Following the release of more than 250,000 classified State Department documents, foreign capitals are beginning to respond to how they were seen through the lens of local U.S. diplomats.
While U.S. Secretary of State Hillary Clinton admitted that confidential reports by diplomats about other foreign diplomats is basically what diplomacy is and has been going on for hundreds of years, there will surely be a few bruised egos abroad.
For instance, Italy’s Prime Minister Silvio Berlusconi was quick to say that he does not attend the “wild parties” alleged by U.S. diplomats in Rome, but that he hosts “elegant and dignified” dinner parties.
Here are a few of the reactions compiled by NBC News correspondents and producers in Egypt, Afghanistan, Pakistan and Germany.
By Charlene Gubash, NBC News Producer
CAIRO – In the Arab World, where much of the press is muzzled by all powerful regimes, the public is normally obliged to guess at the reality behind the rhetoric since spokesmen rarely speak and press briefings are almost non-existent. But the WikiLeaks cables have provided a deliciously rare "behind closed doors" view of many Arab leaders.
“Thanks to Wikileaks, I felt like a child who was allowed to listen to grown-up conversations for the first time," gushed "The Sandmonkey," a prominent Egyptian blogger.
The region’s favorite TV news venues – satellite channels Al Jazeera and Al Arabiya – reported extensively on the leaks implicating Arab leaders during Monday’s broadcasts.
There were two items that were considered to be the most explosive: Saudi Arabian King Abdullah’s repeatedly calling on the U.S. to strike Iran’s nuclear sites and Israeli Defense Minister Ehud Barak approaching Egypt’s President Hosni Mubarak and Palestinian President Mahmoud Abbas before Israel’s 2008 offensive on Gaza and asking if they would be willing to take over the Gaza Strip after the defeat of Hamas.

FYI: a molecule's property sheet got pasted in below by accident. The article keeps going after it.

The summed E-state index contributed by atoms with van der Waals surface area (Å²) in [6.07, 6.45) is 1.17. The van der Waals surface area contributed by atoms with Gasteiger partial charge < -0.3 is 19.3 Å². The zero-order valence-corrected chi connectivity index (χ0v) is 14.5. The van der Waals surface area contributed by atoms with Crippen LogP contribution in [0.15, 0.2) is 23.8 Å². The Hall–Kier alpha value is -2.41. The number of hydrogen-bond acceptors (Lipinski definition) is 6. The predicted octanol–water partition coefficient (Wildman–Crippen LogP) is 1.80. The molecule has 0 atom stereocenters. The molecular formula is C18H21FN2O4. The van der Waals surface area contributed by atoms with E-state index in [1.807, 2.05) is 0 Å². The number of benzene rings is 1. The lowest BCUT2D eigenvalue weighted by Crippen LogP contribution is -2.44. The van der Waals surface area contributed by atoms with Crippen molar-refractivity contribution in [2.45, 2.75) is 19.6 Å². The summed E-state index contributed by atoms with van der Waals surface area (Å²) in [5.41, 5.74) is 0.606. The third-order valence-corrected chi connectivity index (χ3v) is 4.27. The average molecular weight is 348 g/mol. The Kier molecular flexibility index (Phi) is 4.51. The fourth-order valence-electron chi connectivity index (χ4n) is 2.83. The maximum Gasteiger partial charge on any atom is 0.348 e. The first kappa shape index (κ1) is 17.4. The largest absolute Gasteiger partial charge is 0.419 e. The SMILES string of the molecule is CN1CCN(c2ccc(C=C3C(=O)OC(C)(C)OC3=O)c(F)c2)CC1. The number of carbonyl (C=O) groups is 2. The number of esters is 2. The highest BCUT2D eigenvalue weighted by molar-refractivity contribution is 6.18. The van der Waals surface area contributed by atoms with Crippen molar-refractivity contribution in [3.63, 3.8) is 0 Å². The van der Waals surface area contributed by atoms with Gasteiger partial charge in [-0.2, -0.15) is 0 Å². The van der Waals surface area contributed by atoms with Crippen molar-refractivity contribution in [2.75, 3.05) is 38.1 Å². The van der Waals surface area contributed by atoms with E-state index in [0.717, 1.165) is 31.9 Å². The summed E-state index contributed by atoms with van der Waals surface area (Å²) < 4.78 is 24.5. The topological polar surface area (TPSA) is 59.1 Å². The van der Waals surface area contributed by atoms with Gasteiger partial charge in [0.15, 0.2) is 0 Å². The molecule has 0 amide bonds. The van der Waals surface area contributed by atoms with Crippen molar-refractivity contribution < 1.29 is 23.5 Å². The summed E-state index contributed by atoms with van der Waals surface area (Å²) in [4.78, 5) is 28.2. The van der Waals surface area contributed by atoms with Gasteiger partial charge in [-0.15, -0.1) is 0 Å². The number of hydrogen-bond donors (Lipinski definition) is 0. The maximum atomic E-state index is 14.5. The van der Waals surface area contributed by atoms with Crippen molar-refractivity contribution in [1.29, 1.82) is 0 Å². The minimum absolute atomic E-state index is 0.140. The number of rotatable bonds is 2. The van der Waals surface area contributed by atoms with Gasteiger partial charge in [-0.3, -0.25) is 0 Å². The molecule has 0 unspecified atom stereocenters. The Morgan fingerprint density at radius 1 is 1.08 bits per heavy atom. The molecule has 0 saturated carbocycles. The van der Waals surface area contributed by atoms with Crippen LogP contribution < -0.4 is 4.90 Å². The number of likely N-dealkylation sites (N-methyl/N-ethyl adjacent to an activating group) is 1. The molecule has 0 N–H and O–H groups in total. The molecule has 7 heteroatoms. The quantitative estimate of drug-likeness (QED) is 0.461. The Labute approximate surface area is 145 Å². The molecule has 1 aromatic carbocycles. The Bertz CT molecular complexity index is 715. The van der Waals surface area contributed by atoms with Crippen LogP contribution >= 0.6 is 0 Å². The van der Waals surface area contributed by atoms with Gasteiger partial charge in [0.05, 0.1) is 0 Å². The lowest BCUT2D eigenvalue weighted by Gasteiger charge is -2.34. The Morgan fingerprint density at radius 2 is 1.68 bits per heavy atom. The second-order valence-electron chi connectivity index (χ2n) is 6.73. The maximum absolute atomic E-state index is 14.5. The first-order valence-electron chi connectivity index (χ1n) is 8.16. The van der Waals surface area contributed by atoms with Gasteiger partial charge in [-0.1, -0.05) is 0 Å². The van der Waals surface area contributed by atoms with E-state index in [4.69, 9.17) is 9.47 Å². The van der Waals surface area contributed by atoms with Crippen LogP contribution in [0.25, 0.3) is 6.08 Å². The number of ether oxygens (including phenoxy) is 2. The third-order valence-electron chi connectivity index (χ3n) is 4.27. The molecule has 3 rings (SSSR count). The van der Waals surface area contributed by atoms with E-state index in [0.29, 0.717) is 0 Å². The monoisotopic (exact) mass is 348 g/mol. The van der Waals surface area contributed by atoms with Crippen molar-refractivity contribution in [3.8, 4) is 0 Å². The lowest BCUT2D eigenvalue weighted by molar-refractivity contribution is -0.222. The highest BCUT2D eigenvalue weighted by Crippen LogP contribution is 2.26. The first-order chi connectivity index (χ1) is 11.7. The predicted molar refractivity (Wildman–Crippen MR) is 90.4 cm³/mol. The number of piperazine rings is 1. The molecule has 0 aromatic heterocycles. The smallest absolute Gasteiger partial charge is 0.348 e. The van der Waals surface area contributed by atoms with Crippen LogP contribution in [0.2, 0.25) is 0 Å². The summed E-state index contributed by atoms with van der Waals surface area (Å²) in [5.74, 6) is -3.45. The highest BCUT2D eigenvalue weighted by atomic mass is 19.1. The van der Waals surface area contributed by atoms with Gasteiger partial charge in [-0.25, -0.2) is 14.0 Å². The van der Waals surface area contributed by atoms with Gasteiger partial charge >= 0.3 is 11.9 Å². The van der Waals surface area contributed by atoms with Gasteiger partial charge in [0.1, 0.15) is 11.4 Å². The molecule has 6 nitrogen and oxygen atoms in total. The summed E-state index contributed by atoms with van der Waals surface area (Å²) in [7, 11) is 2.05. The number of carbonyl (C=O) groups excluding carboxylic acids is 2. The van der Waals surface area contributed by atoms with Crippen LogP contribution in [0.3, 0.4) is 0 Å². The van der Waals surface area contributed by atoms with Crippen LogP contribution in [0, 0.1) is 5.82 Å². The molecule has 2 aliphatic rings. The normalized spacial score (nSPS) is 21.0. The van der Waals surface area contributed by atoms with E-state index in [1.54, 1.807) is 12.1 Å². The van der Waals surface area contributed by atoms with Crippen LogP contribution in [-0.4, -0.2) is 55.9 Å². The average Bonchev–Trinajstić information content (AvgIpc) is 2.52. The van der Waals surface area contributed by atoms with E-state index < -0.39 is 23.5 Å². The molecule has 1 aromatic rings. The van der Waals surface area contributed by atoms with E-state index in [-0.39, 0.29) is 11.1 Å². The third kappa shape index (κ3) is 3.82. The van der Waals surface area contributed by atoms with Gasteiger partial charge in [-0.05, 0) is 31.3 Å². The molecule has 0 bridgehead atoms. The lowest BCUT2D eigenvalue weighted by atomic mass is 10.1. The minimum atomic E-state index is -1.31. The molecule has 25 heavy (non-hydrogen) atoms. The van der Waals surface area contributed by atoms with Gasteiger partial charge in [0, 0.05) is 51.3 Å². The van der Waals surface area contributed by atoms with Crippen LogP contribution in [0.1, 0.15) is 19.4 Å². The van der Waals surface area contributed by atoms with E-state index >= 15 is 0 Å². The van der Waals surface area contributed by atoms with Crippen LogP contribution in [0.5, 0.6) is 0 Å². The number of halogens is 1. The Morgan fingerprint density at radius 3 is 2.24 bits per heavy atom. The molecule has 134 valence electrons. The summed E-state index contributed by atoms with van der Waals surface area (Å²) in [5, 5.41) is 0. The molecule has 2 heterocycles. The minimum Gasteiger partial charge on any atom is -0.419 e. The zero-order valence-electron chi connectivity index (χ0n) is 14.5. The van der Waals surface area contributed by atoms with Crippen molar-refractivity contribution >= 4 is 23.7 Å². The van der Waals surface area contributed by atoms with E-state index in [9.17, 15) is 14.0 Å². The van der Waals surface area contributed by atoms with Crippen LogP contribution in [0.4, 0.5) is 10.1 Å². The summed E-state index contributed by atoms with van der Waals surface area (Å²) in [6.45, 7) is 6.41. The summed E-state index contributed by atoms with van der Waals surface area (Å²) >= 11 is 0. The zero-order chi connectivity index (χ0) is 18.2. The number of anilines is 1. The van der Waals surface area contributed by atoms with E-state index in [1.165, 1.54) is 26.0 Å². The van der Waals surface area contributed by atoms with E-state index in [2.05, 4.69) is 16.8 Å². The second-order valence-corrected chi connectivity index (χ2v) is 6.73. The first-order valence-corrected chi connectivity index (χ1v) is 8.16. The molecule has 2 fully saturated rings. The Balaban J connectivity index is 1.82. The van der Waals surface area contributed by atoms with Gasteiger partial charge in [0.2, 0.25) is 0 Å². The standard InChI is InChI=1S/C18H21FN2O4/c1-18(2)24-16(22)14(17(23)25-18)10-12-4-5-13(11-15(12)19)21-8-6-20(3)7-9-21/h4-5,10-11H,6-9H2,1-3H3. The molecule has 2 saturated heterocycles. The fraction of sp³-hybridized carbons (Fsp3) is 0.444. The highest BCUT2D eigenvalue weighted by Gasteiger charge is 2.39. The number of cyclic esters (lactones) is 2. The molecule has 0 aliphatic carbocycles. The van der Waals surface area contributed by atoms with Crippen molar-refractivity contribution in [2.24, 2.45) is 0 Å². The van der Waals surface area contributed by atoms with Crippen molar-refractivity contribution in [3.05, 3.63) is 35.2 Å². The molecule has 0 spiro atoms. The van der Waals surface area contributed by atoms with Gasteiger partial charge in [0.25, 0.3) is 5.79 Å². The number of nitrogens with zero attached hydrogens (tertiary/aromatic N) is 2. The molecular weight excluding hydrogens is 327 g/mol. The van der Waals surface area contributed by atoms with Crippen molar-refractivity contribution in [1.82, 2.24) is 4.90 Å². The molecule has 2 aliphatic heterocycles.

Some felt vindicated by the revelations. Hisham Kassem, former publisher of Egypt’s first independent daily newspaper, Al Masry al Youm, says the leaked documents provide "further exposure of how rotten and double-faced the regimes are: the double standard of public discourse on one hand and what is said behind closed doors on the other."
Sandmonkey also blogged about how the cables proved the duplicity that had been suspected all along. “There is now evidence that Egypt is aiding Israel in isolating Hamas; that Mubarak has nothing but utter hatred for the Muslim Brotherhood and utter distrust towards Qataris and Syrians; that the entirety of the Arab Gulf region, including Qatar, are weary of Iran’s lies and would love to see Iran gone or disarmed; and that they all would secretly support a strike on Iran from either the U.S. or Israel. The dichotomy between their rhetoric and actions was finally exposed as hypocritical and duplicitous to their people and the world.”
Kassem believed the leaks would provoke only short-term public outrage, but that the real fallout will be between governments whose officials pointedly criticized each other to the U.S. in leaked documents.
Sheikh Khalid Bin Ahmad Al Khalifa, Bahrain’s foreign minister, tweeted that the revelations "weakened diplomacy in general, U.S. diplomacy in particular."
Arab analysts in Jordan, Saudi Arabia and Egypt concluded that Arab politicians won’t change their policies but will be more guarded in their future conversations with U.S. officials. "They are just going to get better at covering up information,” said Rania al Malky, editor-in-chief of the Daily News, an Egyptian English language newspaper.
Most observers believe that the public, now privy to the real state of affairs between their leaders and the U.S., will take the information in stride. "I think it is helpful, insightful and believable. It didn’t tell us something which is unbelievable," said Mervat Mohsen, head of news at Nile TV. But he added that most Egyptians are too caught up in major issues, like unemployment, to care.
Al Malky said that while the average Egyptian may doubt the veracity of the leaked information, opposition groups "will use the information to make a case against the government to the bitter end."
In any case, Clinton will be able to assess the fallout, public and private, when she meets several of her Arab counterparts this weekend in Manama, Bahrain, where she will give the opening speech before the annual Manama Dialogue.
By Atia Abawi, NBC News’ Correspondent
Allauddin Khan / AP
Afghan President Hamid Karzai, second from right, is met by his half brother Ahmad Wali Karzai, left, in Kandahar Province, Afghanistan on Oct. 9, 2010.
KABUL – One of the more interesting narratives in the WikiLeaks release describes American officials’ meetings in September 2009 and February 2010 with Ahmad Wali Karzai -- the half brother of Afghan President Hamid Karzai, a power broker in the Taliban’s home turf of Kandahar and allegedly a drug trafficker.